• Investment in facilities and resources: Public schools in Singapore are equipped with modern technologies and facilities that include well-equipped classrooms, libraries, sports facilities, and labs. Bright minds need bright environments to thrive, right?
  • Strict discipline: Students are expected to adhere to strict codes of conduct and values, such as respect, responsibility, and a strong work ethic. This emphasis on character development can groom your child into becoming a mature, well-rounded individual, and which parent wouldn’t be proud of that?
Disadvantages of Singapore public schools

Now let’s look at some potential downsides of public schools in Singapore. Don’t worry; we’ll keep it real to help you make an informed decision.

  • Highly competitive nature: The public education system is generally considered pretty rigid and intense. So if your little one cracks under pressure, you might want to consider other options.
  • Large class sizes: Due to the high demand for public education, class sizes can be quite large, which may not be suitable for students who need more individual attention from teachers.
  • Focus on standardised testing: While academic excellence is essential, the focus on standardised testing and academic achievement can mean that other important skills and abilities, like creativity and problem-solving, don’t receive as much attention in the classroom.
  • Lack of cultural diversity: Public schools may not have as many international students or teachers as private international schools. This can limit opportunities for cross-cultural learning and make it harder for expat children to adjust to life in Singapore.

In conclusion, there are pros and cons to every educational system, and public schools in Singapore are no exception. It’s all about finding the right fit for your child’s unique needs.

Is public school expensive in Singapore?

In Singapore, public schools are highly subsidised by the government and are relatively affordable compared to many other countries. The Ministry of Education (MOE) sets the school fees annually for all public schools in Singapore, and the fees differ depending on the type of school, level of education, and citizenship status of the student. Generally, the school fees for Singapore citizens are significantly lower than those for permanent residents and international students.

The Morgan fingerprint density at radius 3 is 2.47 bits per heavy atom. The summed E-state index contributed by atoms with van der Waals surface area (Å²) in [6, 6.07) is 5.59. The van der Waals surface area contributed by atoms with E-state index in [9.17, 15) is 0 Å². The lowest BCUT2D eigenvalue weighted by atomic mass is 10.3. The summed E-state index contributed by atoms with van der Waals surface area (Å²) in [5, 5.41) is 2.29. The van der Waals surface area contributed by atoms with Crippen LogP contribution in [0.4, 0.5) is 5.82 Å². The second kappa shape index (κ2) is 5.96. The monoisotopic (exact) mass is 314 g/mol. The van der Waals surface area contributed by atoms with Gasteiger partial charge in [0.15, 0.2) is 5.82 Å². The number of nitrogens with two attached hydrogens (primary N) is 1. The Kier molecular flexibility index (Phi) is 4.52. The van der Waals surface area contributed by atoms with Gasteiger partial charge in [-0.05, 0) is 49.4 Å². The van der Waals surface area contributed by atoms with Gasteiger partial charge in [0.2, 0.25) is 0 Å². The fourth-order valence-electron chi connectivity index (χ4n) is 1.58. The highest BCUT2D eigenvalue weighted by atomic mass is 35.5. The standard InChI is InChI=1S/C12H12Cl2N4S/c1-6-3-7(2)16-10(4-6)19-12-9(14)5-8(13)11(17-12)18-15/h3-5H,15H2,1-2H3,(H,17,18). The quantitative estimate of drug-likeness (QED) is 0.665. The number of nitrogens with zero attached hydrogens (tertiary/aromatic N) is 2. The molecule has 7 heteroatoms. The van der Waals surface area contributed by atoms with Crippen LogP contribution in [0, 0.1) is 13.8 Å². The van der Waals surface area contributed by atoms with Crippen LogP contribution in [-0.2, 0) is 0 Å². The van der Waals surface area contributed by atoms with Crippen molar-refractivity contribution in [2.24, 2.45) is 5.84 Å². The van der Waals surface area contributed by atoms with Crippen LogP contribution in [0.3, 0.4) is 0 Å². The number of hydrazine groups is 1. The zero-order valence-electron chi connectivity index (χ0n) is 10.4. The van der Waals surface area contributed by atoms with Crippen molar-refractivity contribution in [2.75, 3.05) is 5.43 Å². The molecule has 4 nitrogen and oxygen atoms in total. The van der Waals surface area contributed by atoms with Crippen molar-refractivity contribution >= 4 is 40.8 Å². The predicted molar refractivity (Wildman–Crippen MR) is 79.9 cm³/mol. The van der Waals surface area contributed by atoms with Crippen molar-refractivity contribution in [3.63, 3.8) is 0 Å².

Public school fees are no doubt way cheaper compared to private schools even for international students where there are three kinds of fee structures for foreigners:

TypesPrimary school Monthly Fees (SGD)Secondary school Monthly Fees (SGD)Pre-University Monthly Fees (SGD)
PR$230 – $268$440 – $520$520 – $607
ASEAN countries$490 – $528$840 – $920$1,070 – $1,127
Non-ASEAN countries$825 – $888$1,600 – $1,770$1,950 – $2,127

Despite the subsidised school fees, the cost of education in public schools can still add up over time, especially for expat families with multiple children. Plus, those additional activities and class trips don’t come in cheap!

Public school application for expats

In Singapore, expat children can apply to attend public schools as long as they hold a valid Dependant’s Pass, which is issued to children of expats who hold Employment Passes, S Passes, or Student Passes. The admission procedures for expat children in Singapore public schools can vary depending on the school and grade level.

For primary schools, the admission process is centralised through the Primary One Registration System, which takes place annually from June to September. Expat children are eligible to apply if they hold a valid Dependant’s Pass, and priority is given to children who have siblings already attending the school or whose parents are alumni of the school. If there are more applicants than available spots, a ballot is conducted.

For secondary schools, the admission process is more decentralised, and expat children can apply directly to the schools they are interested in attending. Admission is based on the child’s academic performance, and some schools may require students to take an entrance exam.